cover image The Fifth Act: America’s End in Afghanistan

The Fifth Act: America’s End in Afghanistan

Elliot Ackerman. Penguin Press, $27 (288p) ISBN 978-0-593-49204-8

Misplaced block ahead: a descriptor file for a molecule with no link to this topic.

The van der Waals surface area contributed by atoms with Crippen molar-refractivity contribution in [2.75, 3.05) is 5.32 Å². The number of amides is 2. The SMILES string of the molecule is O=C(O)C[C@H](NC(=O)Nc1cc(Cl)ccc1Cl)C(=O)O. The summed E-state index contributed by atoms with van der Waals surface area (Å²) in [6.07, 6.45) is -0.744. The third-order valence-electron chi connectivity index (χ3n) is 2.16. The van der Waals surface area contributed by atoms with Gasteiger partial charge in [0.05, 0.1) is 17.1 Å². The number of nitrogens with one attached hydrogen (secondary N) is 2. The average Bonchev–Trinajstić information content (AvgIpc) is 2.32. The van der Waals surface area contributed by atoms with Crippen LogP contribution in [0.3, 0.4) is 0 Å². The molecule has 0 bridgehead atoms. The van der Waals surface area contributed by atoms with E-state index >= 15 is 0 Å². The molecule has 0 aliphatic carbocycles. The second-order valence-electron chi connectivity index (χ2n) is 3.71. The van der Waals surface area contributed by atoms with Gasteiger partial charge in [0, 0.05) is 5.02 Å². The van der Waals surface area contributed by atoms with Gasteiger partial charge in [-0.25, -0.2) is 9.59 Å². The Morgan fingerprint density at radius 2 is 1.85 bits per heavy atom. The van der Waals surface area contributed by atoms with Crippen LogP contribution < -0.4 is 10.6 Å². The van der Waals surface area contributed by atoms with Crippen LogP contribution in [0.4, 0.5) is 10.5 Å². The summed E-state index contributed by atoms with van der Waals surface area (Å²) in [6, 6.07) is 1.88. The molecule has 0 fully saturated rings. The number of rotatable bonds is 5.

A veteran ponders America’s “harried withdrawal” from Afghanistan in this haunting memoir. Journalist and novelist Ackerman (Dark at the Crossing) served in Afghanistan as a Marine and CIA officer until 2011; here he recounts his efforts last summer during the Taliban’s takeover of Kabul to help Afghans who worked with the U.S. to flee the country. It’s a harrowing portrait of chaos and collapse: working mainly by text message from Italy, Ackerman—with the help of an improvised personal network of journalists, officials, and sympathetic Marine buddies—helped thread evacuees through a gauntlet of Taliban checkpoints, desperate crowds, and suspicious American sentinels to get to flights out of Kabul’s besieged airport. The nerve-wracking operation frames his recollections of weathering firefights in Afghanistan, witnessing the deaths of comrades, and agonizing over dangerous missions to recover their bodies. Writing in evocative, gripping prose—“Blood, like spilled paint, stained the side of the hood and wheel well.... The major sat inside the RG-33, dazed like a prizefighter between rounds, clutching a radio handset he wasn’t talking into”—Ackerman provides a clear-eyed indictment of America’s failures in Afghanistan while paying homage to the soldiers who fought there. The result is a moving elegy for a blighted struggle. Photos. Agent: P.J. Mark, Janklow & Nesbit Assoc. (Aug.)